Since George Romero brought the world Night of the Living Dead, his films have been the bar against which zombie movies have been judged. How better to compare a film against Romero’s work then to remake one of his films, which is exactly what this version of Dawn of the Dead sets out to do. Of course, that only makes it easier to see where this zombie flick falls short.
Zombie movies are a genre unto themselves. Fans of the gorefests are willing to overlook issues with plot, characters, and physics just to get a good brain splatter or chainsawed limbs. Because of this, zombie movies are a bit hard to judge on the same scale as regular films.
Originally Dawn of the Dead was the second film in George Romero’s zombie trilogy. This remake takes on the same concept as the original - as a zombie epidemic is unleashed upon the planet, a group of survivors take shelter in a shopping mall. But where Romero’s tale also served as a commentary on the survivors, who slowly turned into a type of zombie themselves while their entire world existed solely inside the mall, this film takes no such stance. It’s a straight forward gore film, where the people in the mall have to survive not only the zombies, but also themselves. Now that concept still sounds like it would still be a good social commentary on the nature of mankind, but that aspiration is a bit high for this flick, which resigns itself to using the concept to move from bloodbath to bloodbath. Not that there’s anything wrong with that - those kind of movies have their place as well, usually during the consumption of large quantities of alcohol.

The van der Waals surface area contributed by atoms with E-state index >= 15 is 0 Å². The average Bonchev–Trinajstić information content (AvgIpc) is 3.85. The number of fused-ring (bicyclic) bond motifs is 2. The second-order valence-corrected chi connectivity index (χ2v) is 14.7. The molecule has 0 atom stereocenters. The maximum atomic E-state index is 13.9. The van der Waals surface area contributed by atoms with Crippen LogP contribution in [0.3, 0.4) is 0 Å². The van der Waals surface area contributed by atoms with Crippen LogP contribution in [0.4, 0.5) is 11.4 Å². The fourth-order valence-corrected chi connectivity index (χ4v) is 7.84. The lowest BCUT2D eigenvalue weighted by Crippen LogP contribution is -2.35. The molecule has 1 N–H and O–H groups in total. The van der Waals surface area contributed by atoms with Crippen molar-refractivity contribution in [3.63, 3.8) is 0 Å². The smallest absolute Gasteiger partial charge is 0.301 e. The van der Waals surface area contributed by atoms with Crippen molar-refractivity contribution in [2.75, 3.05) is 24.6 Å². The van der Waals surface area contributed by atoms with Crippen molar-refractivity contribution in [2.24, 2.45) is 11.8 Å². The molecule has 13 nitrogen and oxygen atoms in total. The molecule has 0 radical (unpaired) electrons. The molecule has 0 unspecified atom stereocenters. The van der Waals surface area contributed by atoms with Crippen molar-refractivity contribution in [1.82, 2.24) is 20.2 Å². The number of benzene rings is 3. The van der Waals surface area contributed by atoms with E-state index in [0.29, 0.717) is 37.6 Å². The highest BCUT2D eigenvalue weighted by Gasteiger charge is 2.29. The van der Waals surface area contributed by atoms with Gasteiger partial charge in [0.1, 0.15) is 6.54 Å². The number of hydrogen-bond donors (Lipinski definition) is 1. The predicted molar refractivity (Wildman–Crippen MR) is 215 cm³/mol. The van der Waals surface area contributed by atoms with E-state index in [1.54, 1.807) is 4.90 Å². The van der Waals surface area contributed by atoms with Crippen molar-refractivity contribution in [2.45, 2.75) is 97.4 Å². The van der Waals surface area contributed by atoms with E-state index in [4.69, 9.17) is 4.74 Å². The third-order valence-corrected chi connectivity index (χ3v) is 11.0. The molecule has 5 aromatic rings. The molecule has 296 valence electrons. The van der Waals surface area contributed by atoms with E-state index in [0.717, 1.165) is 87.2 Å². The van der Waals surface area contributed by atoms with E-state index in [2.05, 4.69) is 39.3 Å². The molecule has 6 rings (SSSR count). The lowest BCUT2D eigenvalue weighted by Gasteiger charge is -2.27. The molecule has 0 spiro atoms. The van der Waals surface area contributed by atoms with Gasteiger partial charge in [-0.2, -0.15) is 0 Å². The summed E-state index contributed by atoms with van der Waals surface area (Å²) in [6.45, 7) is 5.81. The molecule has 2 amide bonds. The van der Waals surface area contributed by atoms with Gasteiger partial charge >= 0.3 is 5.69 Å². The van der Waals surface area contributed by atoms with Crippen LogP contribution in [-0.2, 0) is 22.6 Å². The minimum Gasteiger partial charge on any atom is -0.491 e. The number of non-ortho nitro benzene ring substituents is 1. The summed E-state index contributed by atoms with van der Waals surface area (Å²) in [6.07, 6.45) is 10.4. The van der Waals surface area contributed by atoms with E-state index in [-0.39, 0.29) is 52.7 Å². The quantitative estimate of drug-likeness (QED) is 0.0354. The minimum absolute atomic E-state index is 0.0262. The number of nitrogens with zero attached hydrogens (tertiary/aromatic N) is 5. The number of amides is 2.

Even allowing for the film being a brainless zombie bloodbath, the movie has its problems, the biggest being its choice in zombies. Don’t get me wrong, the zombies look awesome, with the makeup being based on real corpse decay studies (who do they get to study that anyway?). The problem is these are fast moving zombies. Now, unlike some of the absolute purists out there, I don’t mind fast moving zombies as long as there is some reason given for this phenomenon. I mean, they are corpses - these are the bodies of the dead, whose muscles should be tightening as rigor mortis sets in. 28 Days Later... got away with it by declaring its undead weren’t actually dead - they were virus laden victims. Dawn of the Dead doesn’t make any attempt to explain where its zombies come from, so there’s no explanation why they are fast moving zombies. Slow moving zombies I could take without an explanation any day of the week, but if you’re going to use fast moving zombies, at least try to explain to the viewers why we should believe in this.